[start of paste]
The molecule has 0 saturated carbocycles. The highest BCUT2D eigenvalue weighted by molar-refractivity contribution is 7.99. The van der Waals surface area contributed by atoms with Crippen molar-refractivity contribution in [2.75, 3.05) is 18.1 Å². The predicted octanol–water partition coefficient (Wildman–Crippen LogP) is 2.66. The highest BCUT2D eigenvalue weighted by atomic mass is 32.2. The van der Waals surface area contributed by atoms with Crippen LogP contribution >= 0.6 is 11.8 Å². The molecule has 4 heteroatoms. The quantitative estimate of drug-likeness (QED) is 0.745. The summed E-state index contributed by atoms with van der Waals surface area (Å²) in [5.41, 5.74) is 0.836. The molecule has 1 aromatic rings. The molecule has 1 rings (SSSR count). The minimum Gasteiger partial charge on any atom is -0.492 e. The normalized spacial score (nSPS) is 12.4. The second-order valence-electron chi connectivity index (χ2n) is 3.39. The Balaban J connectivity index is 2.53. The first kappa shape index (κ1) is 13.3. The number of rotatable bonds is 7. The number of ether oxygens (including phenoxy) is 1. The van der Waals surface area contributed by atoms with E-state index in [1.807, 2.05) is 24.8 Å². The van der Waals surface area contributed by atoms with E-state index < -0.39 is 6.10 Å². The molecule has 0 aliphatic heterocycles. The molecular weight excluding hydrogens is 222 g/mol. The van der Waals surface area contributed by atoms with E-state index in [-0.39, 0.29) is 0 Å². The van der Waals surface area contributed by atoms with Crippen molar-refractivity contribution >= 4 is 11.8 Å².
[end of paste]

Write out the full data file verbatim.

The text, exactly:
The molecule has 0 saturated carbocycles. The highest BCUT2D eigenvalue weighted by molar-refractivity contribution is 7.99. The van der Waals surface area contributed by atoms with Crippen molar-refractivity contribution in [2.75, 3.05) is 18.1 Å². The predicted octanol–water partition coefficient (Wildman–Crippen LogP) is 2.66. The highest BCUT2D eigenvalue weighted by atomic mass is 32.2. The van der Waals surface area contributed by atoms with Crippen LogP contribution >= 0.6 is 11.8 Å². The molecule has 4 heteroatoms. The quantitative estimate of drug-likeness (QED) is 0.745. The summed E-state index contributed by atoms with van der Waals surface area (Å²) in [5.41, 5.74) is 0.836. The molecule has 1 aromatic rings. The molecule has 1 rings (SSSR count). The minimum Gasteiger partial charge on any atom is -0.492 e. The normalized spacial score (nSPS) is 12.4. The second-order valence-electron chi connectivity index (χ2n) is 3.39. The Balaban J connectivity index is 2.53. The first kappa shape index (κ1) is 13.3. The number of rotatable bonds is 7. The number of ether oxygens (including phenoxy) is 1. The van der Waals surface area contributed by atoms with E-state index in [1.807, 2.05) is 24.8 Å². The van der Waals surface area contributed by atoms with E-state index < -0.39 is 6.10 Å². The molecule has 0 aliphatic heterocycles. The molecular weight excluding hydrogens is 222 g/mol. The van der Waals surface area contributed by atoms with E-state index in [-0.39, 0.29) is 0 Å². The van der Waals surface area contributed by atoms with Crippen molar-refractivity contribution >= 4 is 11.8 Å².